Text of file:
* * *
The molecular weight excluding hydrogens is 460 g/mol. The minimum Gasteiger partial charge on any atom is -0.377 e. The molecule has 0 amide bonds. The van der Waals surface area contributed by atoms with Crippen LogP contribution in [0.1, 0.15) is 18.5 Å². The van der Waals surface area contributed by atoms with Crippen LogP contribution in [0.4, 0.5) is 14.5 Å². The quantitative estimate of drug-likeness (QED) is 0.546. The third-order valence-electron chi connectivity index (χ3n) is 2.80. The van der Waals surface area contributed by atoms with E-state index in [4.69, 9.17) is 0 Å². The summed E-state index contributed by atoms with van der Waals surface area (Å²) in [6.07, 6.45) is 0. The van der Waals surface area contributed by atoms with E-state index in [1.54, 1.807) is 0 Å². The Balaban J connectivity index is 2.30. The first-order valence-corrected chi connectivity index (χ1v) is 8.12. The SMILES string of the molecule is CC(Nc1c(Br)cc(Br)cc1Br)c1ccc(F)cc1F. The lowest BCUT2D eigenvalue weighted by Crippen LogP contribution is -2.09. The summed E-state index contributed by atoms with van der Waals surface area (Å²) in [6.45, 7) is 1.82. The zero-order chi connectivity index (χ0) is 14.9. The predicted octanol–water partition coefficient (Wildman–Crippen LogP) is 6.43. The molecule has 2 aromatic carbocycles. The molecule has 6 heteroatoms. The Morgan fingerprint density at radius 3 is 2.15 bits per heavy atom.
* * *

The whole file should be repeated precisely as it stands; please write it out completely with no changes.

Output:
The molecular weight excluding hydrogens is 460 g/mol. The minimum Gasteiger partial charge on any atom is -0.377 e. The molecule has 0 amide bonds. The van der Waals surface area contributed by atoms with Crippen LogP contribution in [0.1, 0.15) is 18.5 Å². The van der Waals surface area contributed by atoms with Crippen LogP contribution in [0.4, 0.5) is 14.5 Å². The quantitative estimate of drug-likeness (QED) is 0.546. The third-order valence-electron chi connectivity index (χ3n) is 2.80. The van der Waals surface area contributed by atoms with E-state index in [4.69, 9.17) is 0 Å². The summed E-state index contributed by atoms with van der Waals surface area (Å²) in [6.07, 6.45) is 0. The van der Waals surface area contributed by atoms with E-state index in [1.54, 1.807) is 0 Å². The Balaban J connectivity index is 2.30. The first-order valence-corrected chi connectivity index (χ1v) is 8.12. The SMILES string of the molecule is CC(Nc1c(Br)cc(Br)cc1Br)c1ccc(F)cc1F. The lowest BCUT2D eigenvalue weighted by Crippen LogP contribution is -2.09. The summed E-state index contributed by atoms with van der Waals surface area (Å²) in [6.45, 7) is 1.82. The zero-order chi connectivity index (χ0) is 14.9. The predicted octanol–water partition coefficient (Wildman–Crippen LogP) is 6.43. The molecule has 2 aromatic carbocycles. The molecule has 6 heteroatoms. The Morgan fingerprint density at radius 3 is 2.15 bits per heavy atom.